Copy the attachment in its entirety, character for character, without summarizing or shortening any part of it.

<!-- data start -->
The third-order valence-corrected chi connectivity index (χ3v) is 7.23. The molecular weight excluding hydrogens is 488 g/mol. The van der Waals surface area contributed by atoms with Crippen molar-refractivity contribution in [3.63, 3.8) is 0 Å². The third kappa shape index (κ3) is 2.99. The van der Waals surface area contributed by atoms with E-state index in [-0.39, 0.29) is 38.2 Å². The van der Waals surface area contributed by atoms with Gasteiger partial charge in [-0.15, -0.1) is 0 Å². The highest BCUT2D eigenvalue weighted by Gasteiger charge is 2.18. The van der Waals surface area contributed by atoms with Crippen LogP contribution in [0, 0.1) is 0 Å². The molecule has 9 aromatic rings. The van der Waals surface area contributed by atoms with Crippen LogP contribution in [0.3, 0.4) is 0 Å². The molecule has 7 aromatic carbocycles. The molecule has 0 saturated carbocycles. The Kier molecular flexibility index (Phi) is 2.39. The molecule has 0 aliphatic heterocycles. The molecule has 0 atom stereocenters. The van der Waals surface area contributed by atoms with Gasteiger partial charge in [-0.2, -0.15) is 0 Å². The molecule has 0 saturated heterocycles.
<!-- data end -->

The third-order valence-corrected chi connectivity index (χ3v) is 7.23. The molecular weight excluding hydrogens is 488 g/mol. The van der Waals surface area contributed by atoms with Crippen molar-refractivity contribution in [3.63, 3.8) is 0 Å². The third kappa shape index (κ3) is 2.99. The van der Waals surface area contributed by atoms with E-state index in [-0.39, 0.29) is 38.2 Å². The van der Waals surface area contributed by atoms with Gasteiger partial charge in [-0.15, -0.1) is 0 Å². The highest BCUT2D eigenvalue weighted by Gasteiger charge is 2.18. The van der Waals surface area contributed by atoms with Crippen LogP contribution in [0, 0.1) is 0 Å². The molecule has 9 aromatic rings. The van der Waals surface area contributed by atoms with Crippen LogP contribution in [0.3, 0.4) is 0 Å². The molecule has 7 aromatic carbocycles. The molecule has 0 saturated carbocycles. The Kier molecular flexibility index (Phi) is 2.39. The molecule has 0 aliphatic heterocycles. The molecule has 0 atom stereocenters. The van der Waals surface area contributed by atoms with Gasteiger partial charge in [-0.2, -0.15) is 0 Å². The molecule has 0 saturated heterocycles.